Annals of Occupational Hygiene, May 1999, Vol.43, No.4, p.269-273. Illus. 8 ref.
Otten H., Perlebach E., Schulz H., Piekarski. C.
Medical aid given to the former workers of the Wismut uranium mines
Die Betreuung der ehemaligen Arbeitnehmer im Uranerzbergbau Wismut [in German]
From 1 January 1991 the workers of the Wismut uranium mines of the former German Democratic Republic became the responsibility of the statutory insurance carriers of the Federal Republic of Germany. Since then, the records of the Wismut uranium mines have been screened for data on the working conditions, as well as for the names and addresses of the workers. Missing information on the exposures of workers before 1955 was obtained by reconstructing the exposure conditions from mining conditions and methods employed at that time. Exposure to radon and radon daughters, noise, vibration, asbestos, quartz dust, fumes from diesel engines and mine blasting was determined. Medical examinations were offered to and accepted by 80,000 workers. Of them 24,000 received a second medical examination. In approx. 1900 cases, new claims for receiving compensation for a diagnosed occupational disease have been filed.
Die BG, May 1999, No.5, p.285-290. Illus. 10 ref.
Child labour in small-scale mines in Niger: Cases in natron, salt and gypsum mines, and on gold panning sites
Le travail des enfants dans les petites exploitations minières du Niger: cas des sites de natron, de sel, de gypse et d'orpaillage [in French]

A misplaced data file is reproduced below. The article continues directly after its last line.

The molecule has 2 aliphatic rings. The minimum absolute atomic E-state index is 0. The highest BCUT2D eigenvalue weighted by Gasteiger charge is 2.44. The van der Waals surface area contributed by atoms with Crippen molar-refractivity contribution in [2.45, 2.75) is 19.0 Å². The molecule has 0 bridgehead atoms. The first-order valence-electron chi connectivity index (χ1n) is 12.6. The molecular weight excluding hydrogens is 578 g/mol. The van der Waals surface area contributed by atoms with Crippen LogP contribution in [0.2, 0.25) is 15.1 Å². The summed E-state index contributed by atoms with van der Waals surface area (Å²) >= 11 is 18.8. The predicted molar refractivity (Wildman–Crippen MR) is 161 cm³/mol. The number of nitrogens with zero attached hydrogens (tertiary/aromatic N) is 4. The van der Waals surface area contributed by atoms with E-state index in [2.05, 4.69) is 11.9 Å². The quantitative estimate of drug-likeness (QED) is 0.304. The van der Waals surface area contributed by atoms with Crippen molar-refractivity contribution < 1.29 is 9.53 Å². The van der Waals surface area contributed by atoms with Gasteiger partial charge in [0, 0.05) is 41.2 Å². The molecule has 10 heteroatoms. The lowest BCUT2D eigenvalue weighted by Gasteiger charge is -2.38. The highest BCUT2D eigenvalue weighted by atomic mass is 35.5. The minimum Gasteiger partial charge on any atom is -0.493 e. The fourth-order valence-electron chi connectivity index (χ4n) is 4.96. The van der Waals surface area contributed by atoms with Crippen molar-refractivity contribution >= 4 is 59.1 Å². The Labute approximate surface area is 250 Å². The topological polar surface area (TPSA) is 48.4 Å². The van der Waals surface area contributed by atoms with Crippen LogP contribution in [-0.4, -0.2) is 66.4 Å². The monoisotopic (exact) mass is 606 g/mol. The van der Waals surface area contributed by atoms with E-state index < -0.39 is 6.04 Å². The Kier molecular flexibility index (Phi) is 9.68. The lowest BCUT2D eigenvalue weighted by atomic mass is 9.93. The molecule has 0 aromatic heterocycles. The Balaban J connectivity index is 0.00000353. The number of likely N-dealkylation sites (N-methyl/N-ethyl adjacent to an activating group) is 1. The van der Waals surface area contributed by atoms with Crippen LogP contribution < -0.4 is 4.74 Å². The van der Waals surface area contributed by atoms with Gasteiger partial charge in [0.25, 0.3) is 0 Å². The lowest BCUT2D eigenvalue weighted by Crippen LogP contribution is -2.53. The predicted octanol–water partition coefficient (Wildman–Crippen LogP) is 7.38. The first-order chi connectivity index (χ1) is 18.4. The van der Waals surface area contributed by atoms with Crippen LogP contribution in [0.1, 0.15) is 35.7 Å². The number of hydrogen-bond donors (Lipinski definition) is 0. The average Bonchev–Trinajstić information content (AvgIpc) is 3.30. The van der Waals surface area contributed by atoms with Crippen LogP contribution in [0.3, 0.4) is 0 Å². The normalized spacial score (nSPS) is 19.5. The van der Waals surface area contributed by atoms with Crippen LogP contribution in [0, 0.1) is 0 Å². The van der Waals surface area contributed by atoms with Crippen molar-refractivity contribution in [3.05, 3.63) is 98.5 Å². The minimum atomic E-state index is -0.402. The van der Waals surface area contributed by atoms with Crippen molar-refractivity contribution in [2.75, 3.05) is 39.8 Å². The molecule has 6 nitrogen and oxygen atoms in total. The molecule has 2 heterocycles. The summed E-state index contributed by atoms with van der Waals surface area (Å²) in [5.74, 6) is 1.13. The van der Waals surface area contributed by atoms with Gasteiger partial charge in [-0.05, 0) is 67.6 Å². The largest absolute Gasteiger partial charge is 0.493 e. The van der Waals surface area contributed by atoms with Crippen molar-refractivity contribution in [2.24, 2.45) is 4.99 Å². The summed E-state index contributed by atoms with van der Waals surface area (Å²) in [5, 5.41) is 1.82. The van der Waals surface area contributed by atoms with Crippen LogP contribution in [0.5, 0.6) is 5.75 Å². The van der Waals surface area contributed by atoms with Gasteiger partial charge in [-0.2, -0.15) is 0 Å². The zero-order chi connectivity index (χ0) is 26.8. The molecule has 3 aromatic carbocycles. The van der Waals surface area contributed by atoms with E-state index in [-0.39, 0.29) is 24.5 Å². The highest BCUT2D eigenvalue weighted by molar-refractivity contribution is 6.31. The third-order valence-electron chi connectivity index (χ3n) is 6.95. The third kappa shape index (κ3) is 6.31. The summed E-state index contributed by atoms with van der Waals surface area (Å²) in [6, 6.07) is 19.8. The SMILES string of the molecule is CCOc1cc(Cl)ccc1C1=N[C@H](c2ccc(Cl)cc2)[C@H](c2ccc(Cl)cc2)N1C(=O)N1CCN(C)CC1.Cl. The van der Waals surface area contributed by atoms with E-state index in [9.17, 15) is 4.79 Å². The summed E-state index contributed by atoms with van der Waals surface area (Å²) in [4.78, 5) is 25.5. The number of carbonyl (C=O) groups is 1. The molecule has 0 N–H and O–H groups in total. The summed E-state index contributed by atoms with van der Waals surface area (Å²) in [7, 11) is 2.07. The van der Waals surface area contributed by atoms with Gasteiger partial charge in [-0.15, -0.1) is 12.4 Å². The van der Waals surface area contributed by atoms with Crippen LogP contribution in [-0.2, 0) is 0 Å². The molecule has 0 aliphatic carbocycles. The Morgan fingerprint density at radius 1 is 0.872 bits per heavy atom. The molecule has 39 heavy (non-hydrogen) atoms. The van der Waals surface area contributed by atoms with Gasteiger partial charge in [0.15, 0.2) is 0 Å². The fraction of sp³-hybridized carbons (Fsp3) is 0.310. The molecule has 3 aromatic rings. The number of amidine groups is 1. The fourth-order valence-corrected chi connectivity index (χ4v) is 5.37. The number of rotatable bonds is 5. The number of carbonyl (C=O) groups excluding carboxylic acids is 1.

This ILO working document presents an analysis of the current situation of child labour in the informal small-scale mining sector in Niger. The extraction of natron, salt, gypsum and gold, where children account for over 50% of the workforce, is described. Poverty is the main cause of child labour, and this can only be alleviated over the long term. However, there is a short-term need to stop some of the worst forms of child labour through law enforcement and with the help of international governmental and non-governmental organizations.
ILO Publications, International Labour Office, 1211 Genève 22, Switzerland, 1999. iv, 50p. Illus. 7 ref.
Caws A., Kupper A., Heasman T.
Health and Safety Executive
Quarry vehicle access and egress - An ergonomics study
This report contains the results of a study investigating problems experienced by drivers entering or leaving the cabs of large quarry vehicles. Recent statistics show a high injury risk associated with slips, trips and falls. Telephone interviews were conducted and site visits organized in order to observe the range of vehicles and the methods of access and egress used. It was found that in many cases the standard basic dimensions of the access systems were not satisfied, and in particular the height of the first step: of 13 vehicles evaluated, none met the requirement for the basic dimension (400mm); all but two met the requirements for maximum height. Recommendations are made to manufacturers to integrate ergonomics early in their design process.
HSE Books, P.O. Box 1999, Sudbury, Suffolk CO10 2WA, United Kingdom, 1999. viii, 47p. Illus. 19 ref. Price: GBP 15.00.